Mind won’t work at all? Take a little bit of time out so that you’re not just staring blankly at a screen or a newspaper. Take 15 or 30 minutes or an hour… or whatever you can. Go away and do something else. Come back to things and try to keep your mind relaxed. Look up ‘random word generators’ on the internet. Have a click on them, look at the words being brought up and see what they make you think of. It’s a good way to quickly run through a lot of possible stimuli try to find something that sparks an idea and gets you back into creative mode.

Showcase yourself AND seek out comedy writing opportunities

You need to be producing content and you need to be getting it out there. The good news is that the latter part has never been easier, thanks to the explosion in social media. My background in comedy gave me some opportunities as my ability to craft a joke was being demonstrated in comedy clubs in front of whoever was coming to watch and also in front of peers who went on to situations in which they required the back-up of writers to produce enough content.

At the same time, you have to pursue things. In 2004 I entered a Channel 4 competition to write a short film / long sketch script. Mine was one of 20 selected to be put through Masterclass workshops and it was then one of 4 eventual winners. Through the process, I met people at The Comedy Unit production company.
They suggested that if any of us wanted to, we could submit sketches for the upcoming series of The Karen Dunbar Show. Determined to get a writing credit under my belt, I sent around 80 sketches and got a few used. They also offered the opportunity of a week’s work experience. I took this working on the football show, Offside, wrote gags for it during my work experience that got broadcast, then continued submitting gags on a paid-if-broadcast basis.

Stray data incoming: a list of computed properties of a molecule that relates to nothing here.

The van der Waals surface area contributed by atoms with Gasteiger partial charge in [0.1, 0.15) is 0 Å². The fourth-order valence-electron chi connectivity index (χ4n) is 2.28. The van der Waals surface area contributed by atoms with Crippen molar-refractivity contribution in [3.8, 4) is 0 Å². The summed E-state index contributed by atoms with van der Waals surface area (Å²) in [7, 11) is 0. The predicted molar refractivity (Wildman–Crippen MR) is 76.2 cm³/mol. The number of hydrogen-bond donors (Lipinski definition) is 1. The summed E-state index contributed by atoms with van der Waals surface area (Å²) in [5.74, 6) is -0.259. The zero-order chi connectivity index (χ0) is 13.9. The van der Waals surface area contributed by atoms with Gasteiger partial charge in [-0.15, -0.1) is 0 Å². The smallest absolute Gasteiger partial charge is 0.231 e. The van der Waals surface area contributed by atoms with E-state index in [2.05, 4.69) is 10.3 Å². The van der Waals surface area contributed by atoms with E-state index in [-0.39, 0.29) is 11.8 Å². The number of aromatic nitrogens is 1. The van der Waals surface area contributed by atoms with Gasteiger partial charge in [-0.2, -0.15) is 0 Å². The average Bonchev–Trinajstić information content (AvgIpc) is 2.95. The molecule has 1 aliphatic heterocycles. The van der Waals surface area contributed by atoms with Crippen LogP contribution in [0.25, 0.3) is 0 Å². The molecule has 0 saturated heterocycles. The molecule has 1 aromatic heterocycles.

This combination earned me a small writing commission for the Radio Scotland series Watson’s Wind-Up and being able to hit my commitments for that eventually led to me being taken on full-time. I left after a couple of years to go freelance but made sure to still make use of the contacts and connections I’d made, but a new showcase was looming.

Around 2009 I began using Twitter fairly prolifically to showcase my gag-writing abilities and build a following. This led me to some regular paid work writing for somebody. Unfortunately, at this point I took my eye off the ball a little and lost that freelancer’s mentality for a while. I got comfortable. My content went to that one (uncredited) source, I coasted. Then they stopped doing the work that required that content.

Thankfully, since then, a (fear-fuelled) frenzy of activity has seen me re-invigorated and back in gainful employment, making use of both my comedy and acquired social media skills. Being able to write funny content for social media these days is no longer a way to show-off, it’s a way to earn money. Create the opportunity and take the opportunity.

If you’re looking for TV/Radio or similar opportunities then the BBC Writer’s Room is a great place to start. Keep an eye on it for programmes coming up that are looking for material. In the meantime, do your own writing and get it out there (credited) by whatever means you can. It’s your calling card. Make it work for you.